An incomplete history of the first Black athletes at the College


George Chadwell is the earliest documented Black varsity athlete. (Photo courtesy of Special Collections).

Safiyah Anwar-Chuku

The College has long taken pride in its athletics, and for good reason. The College’s teams are dominant forces within the NESCAC, and the College has won the Director’s Cup 22 out of the last 25 times it has been awarded to Div. III NCAA athletic programs. Historically, however, not all students at the College have been able to participate in the school’s athletic success. Additionally, there is little archival documentation on the experiences of the first Black students who participated in the College’s athletic programs. To compile these experiences, the Record conducted research using the archives in Special Collections.

In the April 8, 1977 issue of the Record, Tony Cornett ’80 accused the basketball program of racism for excluding Black students from the teams. “Black athletes here at Williams who have tried, unsuccessfully, to play basketball in the program have been good enough and would have played if circumstances were different,” Cornett wrote. He went on to criticize the coaches for their hypocrisy. “It’s very difficult for a coach to emphasize unity among team members while allowing a man’s color to determine the extent of playing time he receives.” 

Most Black students were excluded from early Athletic Department programs because of their race, and the few Black students who were able to participate were valued at the College only for their athletic contributions. Gaius C. Bolin, Class of 1889, was a celebrated student-athlete and the College’s first Black graduate. During each of his four years at the College, Bolin played on his class’s football team, which competed against other class years, and the baseball team for a brief time — according to Williams Magazine. One of his fondest athletic memories was an 1888 baseball victory over Harvard. “Black Williams: A Written History,” a report by the 2002-2003 Black Student Union (BSU) board, noted that there is little documentation of Bolin’s time at the College. “The only time that the Williams Weekly [the foremost student newspaper at the time] mentioned Bolin’s name was when he performed well in football or when he was part of his class’s tug-o-war team,” the BSU stated in its report.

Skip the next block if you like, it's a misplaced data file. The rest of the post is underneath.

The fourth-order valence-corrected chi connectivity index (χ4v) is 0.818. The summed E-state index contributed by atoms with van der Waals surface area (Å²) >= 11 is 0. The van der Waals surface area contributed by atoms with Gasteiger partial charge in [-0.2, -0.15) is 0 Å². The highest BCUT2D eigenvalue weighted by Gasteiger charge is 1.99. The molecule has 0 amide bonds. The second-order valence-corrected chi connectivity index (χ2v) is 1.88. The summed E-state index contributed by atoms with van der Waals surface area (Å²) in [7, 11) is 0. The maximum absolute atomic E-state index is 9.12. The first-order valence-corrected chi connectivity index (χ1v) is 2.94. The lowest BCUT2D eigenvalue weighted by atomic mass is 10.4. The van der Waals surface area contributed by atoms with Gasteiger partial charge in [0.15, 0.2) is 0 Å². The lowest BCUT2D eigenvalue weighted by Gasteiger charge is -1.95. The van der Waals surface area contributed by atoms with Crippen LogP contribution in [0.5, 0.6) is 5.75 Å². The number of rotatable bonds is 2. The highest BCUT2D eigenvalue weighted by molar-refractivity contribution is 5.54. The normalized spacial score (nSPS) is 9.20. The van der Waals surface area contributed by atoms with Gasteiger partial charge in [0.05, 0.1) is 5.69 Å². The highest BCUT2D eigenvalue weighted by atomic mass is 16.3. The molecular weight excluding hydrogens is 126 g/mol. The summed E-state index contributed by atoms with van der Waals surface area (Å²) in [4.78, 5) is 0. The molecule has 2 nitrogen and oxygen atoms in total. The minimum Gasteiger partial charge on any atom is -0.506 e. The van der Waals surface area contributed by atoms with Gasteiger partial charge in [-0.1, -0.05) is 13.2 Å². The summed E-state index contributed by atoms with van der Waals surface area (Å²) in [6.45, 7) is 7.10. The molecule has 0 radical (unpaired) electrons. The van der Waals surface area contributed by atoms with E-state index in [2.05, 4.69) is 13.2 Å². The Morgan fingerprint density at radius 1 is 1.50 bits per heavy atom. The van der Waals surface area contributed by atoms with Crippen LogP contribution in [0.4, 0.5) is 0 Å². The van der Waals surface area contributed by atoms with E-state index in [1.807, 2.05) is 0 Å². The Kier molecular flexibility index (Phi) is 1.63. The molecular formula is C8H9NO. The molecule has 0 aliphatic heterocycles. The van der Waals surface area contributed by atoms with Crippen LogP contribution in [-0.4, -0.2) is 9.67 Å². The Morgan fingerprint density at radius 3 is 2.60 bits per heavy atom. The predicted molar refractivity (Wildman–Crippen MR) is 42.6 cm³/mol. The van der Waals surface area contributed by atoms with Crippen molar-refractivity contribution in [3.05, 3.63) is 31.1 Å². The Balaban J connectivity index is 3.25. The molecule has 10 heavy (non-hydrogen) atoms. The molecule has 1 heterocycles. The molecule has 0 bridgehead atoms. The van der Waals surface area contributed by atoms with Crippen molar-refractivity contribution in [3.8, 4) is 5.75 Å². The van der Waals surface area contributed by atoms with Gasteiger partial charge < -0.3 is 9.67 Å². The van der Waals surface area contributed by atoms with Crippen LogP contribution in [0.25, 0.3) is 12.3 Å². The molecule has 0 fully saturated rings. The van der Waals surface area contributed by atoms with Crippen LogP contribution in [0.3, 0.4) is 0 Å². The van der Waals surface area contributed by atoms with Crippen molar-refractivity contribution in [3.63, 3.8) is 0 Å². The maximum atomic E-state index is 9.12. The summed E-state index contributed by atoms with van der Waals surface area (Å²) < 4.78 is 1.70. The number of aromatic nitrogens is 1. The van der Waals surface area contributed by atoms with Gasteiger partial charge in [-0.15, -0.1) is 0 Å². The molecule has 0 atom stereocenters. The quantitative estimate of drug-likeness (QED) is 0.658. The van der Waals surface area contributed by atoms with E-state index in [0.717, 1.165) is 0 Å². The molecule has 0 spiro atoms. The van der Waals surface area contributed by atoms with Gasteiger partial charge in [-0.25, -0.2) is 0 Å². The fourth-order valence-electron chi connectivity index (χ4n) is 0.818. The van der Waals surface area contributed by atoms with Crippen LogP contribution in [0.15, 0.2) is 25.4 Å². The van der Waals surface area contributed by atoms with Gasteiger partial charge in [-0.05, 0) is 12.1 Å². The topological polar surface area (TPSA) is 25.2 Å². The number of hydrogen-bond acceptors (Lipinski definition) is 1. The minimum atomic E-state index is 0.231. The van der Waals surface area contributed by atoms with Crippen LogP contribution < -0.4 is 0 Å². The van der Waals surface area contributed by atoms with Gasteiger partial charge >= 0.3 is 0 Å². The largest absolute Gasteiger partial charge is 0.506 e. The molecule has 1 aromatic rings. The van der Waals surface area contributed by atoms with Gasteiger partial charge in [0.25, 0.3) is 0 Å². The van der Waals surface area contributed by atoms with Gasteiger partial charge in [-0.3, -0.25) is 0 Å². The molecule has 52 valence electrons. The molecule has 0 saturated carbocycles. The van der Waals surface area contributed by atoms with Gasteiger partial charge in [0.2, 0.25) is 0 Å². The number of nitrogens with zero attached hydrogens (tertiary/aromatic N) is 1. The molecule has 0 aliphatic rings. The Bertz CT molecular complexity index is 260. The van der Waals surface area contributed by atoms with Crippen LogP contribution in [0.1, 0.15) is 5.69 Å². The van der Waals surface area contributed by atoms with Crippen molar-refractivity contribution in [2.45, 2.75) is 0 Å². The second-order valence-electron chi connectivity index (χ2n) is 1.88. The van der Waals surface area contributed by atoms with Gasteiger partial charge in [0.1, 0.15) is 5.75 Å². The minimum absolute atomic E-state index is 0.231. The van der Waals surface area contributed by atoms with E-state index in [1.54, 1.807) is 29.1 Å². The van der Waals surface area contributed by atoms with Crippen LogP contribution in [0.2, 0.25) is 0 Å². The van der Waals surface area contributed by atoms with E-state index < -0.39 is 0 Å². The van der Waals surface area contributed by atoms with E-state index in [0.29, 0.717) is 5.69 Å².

Sterling A. Brown, Class of 1922, and W. Allison Davis, Class of 1924 and member of the family for which the Davis Center is named, were Black student-athletes who were influential in their academic pursuits. Davis graduated as the valedictorian of his class, and Brown, who was elected to Phi Beta Kappa, was the only student in his year to receive “final honors” in English. Both played for the club tennis team and partnered to win national competitions. 

Documentation of their experiences with early athletics at the College is scarce. Archivists at Special Collections can only make assumptions using photographs from yearbooks on who the Black student-athletes were during the 19th and early 20th centuries. 

“I don’t think you can accurately infer somebody’s race by looking at a yearbook photo,” said Lisa Conathan, head of Special Collections. “The yearbooks can tell us who participated in a team but they do not tell us a lot about the personal experiences of Black athletes.”